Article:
HUNDREDS OF YEARS AGO, when the early books were printed, initial letters were used to decorate the page. They signaled the beginning of a paragraph or page of text, usually in a very grand way. These decorative initial letters were engraved in wood and called woodcuts. 

Woodcuts were used extensively in book decoration for title pages, initial letters, and illustrations during the 15th and 16th centuries. The artist would draw the design onto the block of wood backward and in relief. The engraver would work at cutting the design, usually without magnification and very often on a piece of wood the size of a postage stamp. Ink would be applied and the woodcut was pressed, hammered or stamped onto the paper. This was done after the page had been printed but in later years the woodcut was incorporated into the line of type and printed with the page.


The above woodcut was designed by Geoffroy Ballain and cut by Anton Van Leest around 1568.  The photo was taken at the Plantin- Moretus Museum in Antwerp.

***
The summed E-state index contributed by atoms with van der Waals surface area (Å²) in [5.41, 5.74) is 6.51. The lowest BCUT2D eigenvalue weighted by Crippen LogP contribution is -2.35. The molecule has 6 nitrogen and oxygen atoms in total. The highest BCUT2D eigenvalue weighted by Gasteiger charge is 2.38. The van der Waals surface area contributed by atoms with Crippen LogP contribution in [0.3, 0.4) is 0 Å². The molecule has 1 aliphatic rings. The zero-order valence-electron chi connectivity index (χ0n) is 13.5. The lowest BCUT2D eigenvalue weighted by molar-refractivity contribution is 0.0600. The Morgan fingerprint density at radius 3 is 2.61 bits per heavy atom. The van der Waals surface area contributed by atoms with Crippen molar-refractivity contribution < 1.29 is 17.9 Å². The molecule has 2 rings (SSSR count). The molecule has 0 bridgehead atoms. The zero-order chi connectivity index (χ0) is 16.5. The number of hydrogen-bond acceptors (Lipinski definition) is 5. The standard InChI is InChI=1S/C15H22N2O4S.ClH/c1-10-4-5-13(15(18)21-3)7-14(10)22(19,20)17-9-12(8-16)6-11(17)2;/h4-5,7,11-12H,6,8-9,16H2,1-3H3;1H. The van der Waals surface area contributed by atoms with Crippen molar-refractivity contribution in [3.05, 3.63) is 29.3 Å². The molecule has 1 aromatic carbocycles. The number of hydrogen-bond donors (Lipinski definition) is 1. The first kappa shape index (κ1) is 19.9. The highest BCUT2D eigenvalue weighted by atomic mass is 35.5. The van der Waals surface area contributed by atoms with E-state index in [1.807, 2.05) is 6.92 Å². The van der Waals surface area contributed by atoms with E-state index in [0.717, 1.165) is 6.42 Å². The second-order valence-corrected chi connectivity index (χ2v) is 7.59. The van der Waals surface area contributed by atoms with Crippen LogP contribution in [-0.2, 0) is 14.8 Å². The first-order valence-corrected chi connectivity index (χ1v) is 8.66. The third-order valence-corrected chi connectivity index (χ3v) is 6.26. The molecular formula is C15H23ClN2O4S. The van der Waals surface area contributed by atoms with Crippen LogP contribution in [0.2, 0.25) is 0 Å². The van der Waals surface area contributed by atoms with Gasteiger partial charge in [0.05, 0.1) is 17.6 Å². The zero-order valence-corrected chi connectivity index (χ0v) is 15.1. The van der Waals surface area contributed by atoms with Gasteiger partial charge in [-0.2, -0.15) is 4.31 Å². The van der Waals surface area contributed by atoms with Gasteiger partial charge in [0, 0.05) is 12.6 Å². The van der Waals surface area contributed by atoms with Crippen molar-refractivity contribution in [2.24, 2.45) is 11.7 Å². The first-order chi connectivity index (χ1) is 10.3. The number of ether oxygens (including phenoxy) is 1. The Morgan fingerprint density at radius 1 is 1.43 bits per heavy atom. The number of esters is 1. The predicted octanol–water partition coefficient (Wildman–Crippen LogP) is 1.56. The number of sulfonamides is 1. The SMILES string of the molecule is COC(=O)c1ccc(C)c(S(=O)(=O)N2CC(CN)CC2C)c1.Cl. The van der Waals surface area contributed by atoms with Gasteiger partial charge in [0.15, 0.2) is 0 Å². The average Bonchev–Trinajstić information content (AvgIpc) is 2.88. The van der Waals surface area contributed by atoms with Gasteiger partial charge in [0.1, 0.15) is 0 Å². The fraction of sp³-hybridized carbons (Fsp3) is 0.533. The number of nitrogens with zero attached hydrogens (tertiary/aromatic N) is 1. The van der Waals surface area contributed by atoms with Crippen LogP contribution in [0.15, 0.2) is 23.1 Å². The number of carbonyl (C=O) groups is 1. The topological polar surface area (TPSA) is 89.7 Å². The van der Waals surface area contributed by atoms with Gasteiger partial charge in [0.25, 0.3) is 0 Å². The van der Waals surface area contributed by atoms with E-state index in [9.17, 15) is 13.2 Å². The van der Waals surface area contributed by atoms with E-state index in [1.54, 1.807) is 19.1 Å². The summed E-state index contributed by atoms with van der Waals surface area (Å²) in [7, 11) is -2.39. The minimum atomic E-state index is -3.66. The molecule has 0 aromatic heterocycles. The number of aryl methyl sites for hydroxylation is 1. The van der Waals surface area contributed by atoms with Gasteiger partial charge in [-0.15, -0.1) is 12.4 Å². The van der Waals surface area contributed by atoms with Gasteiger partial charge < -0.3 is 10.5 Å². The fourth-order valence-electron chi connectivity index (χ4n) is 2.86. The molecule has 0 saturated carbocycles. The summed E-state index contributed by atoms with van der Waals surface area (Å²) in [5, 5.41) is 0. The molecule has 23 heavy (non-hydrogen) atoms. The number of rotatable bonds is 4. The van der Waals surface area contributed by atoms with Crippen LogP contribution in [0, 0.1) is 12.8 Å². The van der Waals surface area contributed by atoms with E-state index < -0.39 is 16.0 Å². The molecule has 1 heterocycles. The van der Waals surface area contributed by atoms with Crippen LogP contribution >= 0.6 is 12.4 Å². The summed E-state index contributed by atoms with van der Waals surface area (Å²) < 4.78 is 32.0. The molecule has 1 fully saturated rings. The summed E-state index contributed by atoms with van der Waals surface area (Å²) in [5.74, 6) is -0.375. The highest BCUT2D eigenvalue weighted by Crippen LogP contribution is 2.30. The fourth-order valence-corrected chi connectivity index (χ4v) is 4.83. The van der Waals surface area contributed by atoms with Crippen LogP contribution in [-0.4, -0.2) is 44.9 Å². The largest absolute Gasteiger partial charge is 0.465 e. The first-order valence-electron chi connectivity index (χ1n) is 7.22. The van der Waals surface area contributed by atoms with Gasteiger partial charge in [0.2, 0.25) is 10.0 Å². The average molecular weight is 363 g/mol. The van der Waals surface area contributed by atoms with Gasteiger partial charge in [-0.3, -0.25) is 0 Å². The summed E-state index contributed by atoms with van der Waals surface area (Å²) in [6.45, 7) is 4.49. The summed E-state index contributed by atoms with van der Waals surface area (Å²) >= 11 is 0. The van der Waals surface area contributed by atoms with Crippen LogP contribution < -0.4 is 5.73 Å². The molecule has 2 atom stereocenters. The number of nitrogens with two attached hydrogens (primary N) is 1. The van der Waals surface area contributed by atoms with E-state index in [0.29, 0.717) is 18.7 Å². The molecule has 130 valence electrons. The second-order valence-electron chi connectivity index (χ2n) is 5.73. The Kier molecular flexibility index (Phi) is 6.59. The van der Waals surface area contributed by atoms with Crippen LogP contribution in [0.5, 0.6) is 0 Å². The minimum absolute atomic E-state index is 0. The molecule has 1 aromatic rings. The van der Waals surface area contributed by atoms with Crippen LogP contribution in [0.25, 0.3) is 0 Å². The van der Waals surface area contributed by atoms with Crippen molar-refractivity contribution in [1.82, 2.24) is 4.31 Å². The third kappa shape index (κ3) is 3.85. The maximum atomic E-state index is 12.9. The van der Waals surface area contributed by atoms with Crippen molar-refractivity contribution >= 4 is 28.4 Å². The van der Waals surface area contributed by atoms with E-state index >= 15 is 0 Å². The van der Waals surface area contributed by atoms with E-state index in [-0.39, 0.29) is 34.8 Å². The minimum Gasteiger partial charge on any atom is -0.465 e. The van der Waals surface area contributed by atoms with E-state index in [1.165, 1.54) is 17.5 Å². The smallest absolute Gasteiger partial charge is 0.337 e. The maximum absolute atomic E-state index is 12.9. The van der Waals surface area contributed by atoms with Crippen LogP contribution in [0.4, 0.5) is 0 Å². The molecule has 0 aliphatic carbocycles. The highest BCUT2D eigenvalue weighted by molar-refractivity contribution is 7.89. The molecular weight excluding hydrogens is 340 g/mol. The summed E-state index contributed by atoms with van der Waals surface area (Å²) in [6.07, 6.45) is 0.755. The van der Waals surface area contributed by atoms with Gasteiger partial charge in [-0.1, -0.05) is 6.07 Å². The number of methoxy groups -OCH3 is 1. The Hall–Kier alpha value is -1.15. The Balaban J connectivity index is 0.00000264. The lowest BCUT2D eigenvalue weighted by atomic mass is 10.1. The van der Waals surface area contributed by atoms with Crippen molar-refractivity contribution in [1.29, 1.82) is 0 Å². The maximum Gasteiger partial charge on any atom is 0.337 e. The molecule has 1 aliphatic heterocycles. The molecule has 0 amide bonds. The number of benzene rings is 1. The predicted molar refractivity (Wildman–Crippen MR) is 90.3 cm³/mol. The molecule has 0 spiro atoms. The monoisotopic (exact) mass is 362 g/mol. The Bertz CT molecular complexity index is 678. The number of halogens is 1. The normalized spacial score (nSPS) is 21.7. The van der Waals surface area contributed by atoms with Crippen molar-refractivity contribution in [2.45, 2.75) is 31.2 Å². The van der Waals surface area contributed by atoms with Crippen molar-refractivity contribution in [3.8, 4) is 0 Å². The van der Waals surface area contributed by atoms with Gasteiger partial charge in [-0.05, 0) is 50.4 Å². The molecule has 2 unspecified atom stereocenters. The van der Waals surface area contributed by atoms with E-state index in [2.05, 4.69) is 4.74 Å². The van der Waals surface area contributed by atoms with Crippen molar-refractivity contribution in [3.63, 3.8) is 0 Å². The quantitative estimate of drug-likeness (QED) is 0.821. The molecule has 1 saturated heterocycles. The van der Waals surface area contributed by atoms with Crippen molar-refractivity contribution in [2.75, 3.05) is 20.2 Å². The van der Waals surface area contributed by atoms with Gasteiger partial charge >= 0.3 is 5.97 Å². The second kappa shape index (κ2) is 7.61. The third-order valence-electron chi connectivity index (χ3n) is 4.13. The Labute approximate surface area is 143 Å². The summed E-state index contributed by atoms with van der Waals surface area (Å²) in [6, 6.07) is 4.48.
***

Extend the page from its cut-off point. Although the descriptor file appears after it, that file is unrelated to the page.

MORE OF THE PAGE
How the woodcut looks when inked and printed on paper.


The artist and the engraver worked separately but in some cases, they designed and engraved their own work. Jost Amman was a very prolific and skilled artist who both designed and “cut” his own woodblocks.  

Swiss-German engraver Jost Amma (1539-1591) showing the woodcutter at work. Photo is in the public domain by Wikimedia Commons.

The printers often hired artists and engravers to work exclusively in their print shops. Depending on the city, a printer was required to hire workers from the local artisan guilds or face being fined. 

The printers used their initial letters repeatedly, very often in the same book as well as in other books they were printing. It was also not unusual for the same letter to show up in a book published by other printers. The initial letters were shared between printers in a particular city and sometimes within a whole region. The sharing of resources was necessary to get by in the printing trade.   

After the year 1580 copper engraving began to take the place of the woodcut.